How common are hernias?

Overall, hernias are common, though some types are more common than others. Inguinal hernias affect around 25% of all men or people assigned male at birth. Hiatal hernias affect around 20% of people in the U.S. and 50% over the age of 50. Congenital hernias occur in about 15% of newborns, mostly umbilical. Incisional hernias make up about 10% of hernias, and all other types make up another 10%.


Hernias are caused by a combination of muscle weakness and strain. Depending on its cause, a hernia can develop quickly or over a long period of time.

Some common causes of muscle weakness or strain that can lead to a hernia include:

  • a congenital condition, which occurs during development in the womb and is present from birth
  • aging
  • damage from an injury or surgery
  • strenuous exercise or lifting heavy weights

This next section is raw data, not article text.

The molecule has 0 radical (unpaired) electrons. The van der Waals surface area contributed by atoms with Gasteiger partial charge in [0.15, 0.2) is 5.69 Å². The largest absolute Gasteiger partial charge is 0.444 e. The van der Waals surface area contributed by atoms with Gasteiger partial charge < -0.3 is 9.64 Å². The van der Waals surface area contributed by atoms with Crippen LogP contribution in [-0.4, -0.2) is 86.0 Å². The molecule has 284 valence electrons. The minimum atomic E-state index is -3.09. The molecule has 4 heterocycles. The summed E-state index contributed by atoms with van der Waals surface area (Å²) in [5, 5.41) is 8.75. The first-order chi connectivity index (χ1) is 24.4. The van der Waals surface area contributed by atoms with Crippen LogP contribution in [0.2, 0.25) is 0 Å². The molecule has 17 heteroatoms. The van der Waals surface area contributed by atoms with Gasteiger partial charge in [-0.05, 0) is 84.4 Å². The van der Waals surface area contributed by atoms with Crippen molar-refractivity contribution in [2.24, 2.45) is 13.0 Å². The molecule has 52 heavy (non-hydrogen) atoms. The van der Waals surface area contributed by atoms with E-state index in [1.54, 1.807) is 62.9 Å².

• chronic coughing or chronic obstructive pulmonary disorder (COPD)
  • pregnancy, especially having multiple pregnancies
  • constipation, which causes you to strain when having a bowel movement
  • being overweight or having obesity
  • ascites

There are also certain risk factors that make you more likely to develop a hernia. They include:

  • being born prematurely or having a low birth weight
  • being older
  • chronic cough (likely due to the repetitive increase in abdominal pressure)
  • cystic fibrosis
  • pregnancy
  • chronic constipation
  • being overweight or having obesity
  • smoking, which leads to the weakening of connective tissue
  • a personal or family history of hernias


A hernia can only be adequately treated by surgical correction. The extent of your hernia and the intensity of your symptoms will determine whether you require surgery.

Simply keeping an eye on your hernia for potential consequences may be enough for your doctor. This strategy is known as cautious waiting.

Wearing a truss might occasionally assist to reduce the symptoms of a hernia. An undergarment that provides support and helps to retain the hernia in place is called a truss. Before using a truss, always check with your doctor to ensure that it fits properly.